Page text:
Certified sustainable palm oil makes up only 20% of global trade value. How can producers and consumers work together to raise that number, and why is doing so important for Indonesia and the world?
During the 2010s governments and companies set unprecedented commitments to curb deforestation, but have fallen short. As the 2020s begin, here's what has changed for forests and what to look for in an uncertain new era.
Forests help stabilize the climate and generate income, food and energy. We have plenty of evidence about what works to conserve and restore them. So why haven’t such measures been adopted at scale?
A coalition of ten major palm oil producers and buyers are collaborating to support and fund the development of a new, publicly available radar-based forest monitoring system known as Radar Alerts for Detecting Deforestation (RADD).
An emerging body of work converges on the consensus that we need to drastically and urgently transform how we manage food and forests to avoid the worst impacts of climate change.
This paper discusses the use of near-real-time deforestation alerts to combat illegal deforestation in Peru, as well as the enabling conditions and challenges to the use of this data.
According to data displayed on Global Forest Watch Fires, there have been 66,000 fire alerts in Indonesia from January through the end of September. While this is much lower than fire levels in 2015 — which saw more than 110,000 alerts at the end of September — it far exceeds levels in 2016, 2017 and 2018.
Southeast Asia's Mekong region has lost much of its forests. A new satellite imagery technique reveals countries like Thailand are reversing the trend, not just in forests but on farms and villages too.
The purpose of this guide is to provide anyone actively restoring land with a comprehensive system to measure their progress based on choices and goals tailored to their needs.Developed by the Food and Agriculture Organization (FAO) and WRI, It is designed to be a supportive starting point to help users focus on a specific landscape context, considering goals, constraints, priorities, targets, indicators, metrics, indexes, and data.
Research shows that ambition to tackle big sustainability problems can emerge when the private and public sector recognize and reciprocate one another's efforts. Right now, one such "ambition loop," which aims to reduce deforestation related to your chocolate bars, is in danger of stalling out.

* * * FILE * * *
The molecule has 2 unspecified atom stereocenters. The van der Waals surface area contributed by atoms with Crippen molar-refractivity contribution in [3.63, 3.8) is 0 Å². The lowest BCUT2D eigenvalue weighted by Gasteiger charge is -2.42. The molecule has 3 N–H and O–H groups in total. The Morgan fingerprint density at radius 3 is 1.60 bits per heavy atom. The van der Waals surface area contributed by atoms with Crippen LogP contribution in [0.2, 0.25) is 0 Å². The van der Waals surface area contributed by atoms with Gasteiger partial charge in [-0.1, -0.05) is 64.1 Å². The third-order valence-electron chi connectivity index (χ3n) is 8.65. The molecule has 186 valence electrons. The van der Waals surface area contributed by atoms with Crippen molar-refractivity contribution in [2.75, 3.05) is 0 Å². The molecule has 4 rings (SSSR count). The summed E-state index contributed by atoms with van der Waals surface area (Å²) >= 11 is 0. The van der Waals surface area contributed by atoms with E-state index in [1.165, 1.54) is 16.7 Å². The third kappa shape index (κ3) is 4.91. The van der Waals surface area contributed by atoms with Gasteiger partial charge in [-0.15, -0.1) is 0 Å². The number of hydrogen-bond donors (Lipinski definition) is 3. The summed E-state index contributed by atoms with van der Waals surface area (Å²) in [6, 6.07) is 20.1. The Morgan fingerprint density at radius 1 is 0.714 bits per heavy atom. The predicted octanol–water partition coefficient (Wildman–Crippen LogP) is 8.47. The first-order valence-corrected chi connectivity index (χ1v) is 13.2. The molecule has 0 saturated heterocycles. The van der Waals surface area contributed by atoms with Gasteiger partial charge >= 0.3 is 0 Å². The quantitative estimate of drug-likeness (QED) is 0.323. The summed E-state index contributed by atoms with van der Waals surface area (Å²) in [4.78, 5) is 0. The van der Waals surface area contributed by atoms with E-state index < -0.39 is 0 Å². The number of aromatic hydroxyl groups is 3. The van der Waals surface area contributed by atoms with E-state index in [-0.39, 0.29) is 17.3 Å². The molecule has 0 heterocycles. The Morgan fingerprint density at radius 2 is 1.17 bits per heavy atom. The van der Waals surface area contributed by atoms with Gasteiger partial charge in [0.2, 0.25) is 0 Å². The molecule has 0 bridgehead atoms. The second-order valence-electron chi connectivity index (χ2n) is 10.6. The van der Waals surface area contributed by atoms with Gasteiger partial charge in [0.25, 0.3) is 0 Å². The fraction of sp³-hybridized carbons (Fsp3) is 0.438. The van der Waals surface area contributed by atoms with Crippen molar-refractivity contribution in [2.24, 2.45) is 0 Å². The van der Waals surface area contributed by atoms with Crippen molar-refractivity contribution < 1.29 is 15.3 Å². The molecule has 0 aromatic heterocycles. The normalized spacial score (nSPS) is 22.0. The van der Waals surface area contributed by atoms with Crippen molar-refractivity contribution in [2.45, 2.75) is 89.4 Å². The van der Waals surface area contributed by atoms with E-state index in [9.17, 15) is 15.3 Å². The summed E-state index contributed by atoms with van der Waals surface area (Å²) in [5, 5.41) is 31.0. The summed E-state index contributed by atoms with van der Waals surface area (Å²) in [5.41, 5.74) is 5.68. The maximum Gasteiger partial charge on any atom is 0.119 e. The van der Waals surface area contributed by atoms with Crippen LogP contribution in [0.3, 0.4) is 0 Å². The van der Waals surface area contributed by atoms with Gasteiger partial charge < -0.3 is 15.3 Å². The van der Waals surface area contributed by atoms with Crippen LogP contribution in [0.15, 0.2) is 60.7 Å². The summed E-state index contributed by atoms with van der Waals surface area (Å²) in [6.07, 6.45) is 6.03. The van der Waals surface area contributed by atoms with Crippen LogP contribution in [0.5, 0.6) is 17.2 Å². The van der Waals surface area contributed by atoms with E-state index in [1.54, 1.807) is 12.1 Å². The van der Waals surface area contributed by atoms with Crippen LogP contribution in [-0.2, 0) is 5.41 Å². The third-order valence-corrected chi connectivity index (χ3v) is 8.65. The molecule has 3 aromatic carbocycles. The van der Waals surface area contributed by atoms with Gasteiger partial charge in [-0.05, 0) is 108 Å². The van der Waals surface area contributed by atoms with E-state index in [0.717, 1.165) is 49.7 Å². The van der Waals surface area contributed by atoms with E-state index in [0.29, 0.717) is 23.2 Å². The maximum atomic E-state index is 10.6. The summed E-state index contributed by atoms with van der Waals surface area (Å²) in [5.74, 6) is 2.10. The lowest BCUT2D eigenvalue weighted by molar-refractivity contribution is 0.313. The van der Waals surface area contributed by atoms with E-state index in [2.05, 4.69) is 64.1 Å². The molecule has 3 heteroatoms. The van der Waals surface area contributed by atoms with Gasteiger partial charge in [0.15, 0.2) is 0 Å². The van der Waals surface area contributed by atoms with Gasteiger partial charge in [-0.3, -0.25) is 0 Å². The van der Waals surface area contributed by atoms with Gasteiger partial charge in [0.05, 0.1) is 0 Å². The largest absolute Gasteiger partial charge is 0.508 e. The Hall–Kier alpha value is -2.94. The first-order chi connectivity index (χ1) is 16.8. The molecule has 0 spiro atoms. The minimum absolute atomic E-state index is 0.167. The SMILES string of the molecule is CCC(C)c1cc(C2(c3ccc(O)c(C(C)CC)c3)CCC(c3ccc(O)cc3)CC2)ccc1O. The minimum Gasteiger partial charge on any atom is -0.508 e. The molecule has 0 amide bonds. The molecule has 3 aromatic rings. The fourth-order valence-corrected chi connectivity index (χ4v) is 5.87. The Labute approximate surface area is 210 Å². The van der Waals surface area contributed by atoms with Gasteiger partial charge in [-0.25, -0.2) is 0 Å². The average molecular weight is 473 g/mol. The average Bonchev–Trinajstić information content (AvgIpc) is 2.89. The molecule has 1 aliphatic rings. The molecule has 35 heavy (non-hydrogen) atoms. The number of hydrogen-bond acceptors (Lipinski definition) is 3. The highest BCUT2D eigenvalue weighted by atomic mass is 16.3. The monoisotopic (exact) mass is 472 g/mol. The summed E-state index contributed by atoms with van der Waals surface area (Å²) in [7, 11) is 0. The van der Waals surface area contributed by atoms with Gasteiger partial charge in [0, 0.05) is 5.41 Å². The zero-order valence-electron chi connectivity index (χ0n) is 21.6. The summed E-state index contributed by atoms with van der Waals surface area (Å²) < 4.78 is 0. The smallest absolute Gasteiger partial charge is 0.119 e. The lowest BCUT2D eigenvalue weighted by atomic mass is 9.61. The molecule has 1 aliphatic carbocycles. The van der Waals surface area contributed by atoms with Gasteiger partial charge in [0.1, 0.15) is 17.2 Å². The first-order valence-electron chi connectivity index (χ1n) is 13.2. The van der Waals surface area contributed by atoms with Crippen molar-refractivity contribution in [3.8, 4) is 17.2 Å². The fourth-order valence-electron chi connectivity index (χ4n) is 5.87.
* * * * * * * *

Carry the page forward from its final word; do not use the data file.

Statement from Craig Hanson, WRI Vice President for Food, Forest, Water & The Ocean, following the release of a new report to assess progress on the New York Declaration of Forests (NYDF).
We tested 73 wood products from well-known US retailers. More than half the time, the wood wasn't even the species it was labeled to be.
Frances Seymour, a WRI Distinguished Senior Fellow, and Nancy Harris, Research Manager at Global Forest Watch, offer their expert perspective on tropical deforestation in the journal Science as the world's attention is riveted on fires in the Amazon and around the globe.
Salvador and São Paulo are two very different cities. But they are connected by the Atlantic Forest—Brazil's other rainforest, a crucial but compromised ecosystem that both cities are working to protect.
Most communities overlook a critical tool in reducing their greenhouse gas emissions: trees. One of the reasons is that they don’t know how to account for forests and trees in their emissions inventories.
While the Amazon is often in the news, it is not the only rainforest in Brazil, nor the only one worth protecting. Restoring the country's Atlantic Forest could be just as important.
The latest IPCC report confirms a lot we already knew about the relationship between tropical forests and climate change, as well as reveals some relatively new science about how forests interact with the atmosphere. The bottom line? Protecting forests—especially tropical forests—is one of the most important strategies for both climate mitigation and adaptation.
The latest IPCC report finds that while land sequesters almost a third of human-caused carbon dioxide emissions, it will be impossible to limit temperature rise to safe levels without fundamentally changing the way the world produces food and manages land.
While Indonesia is one of few countries actually reducing its deforestation, key provinces are still losing primary forests and peat.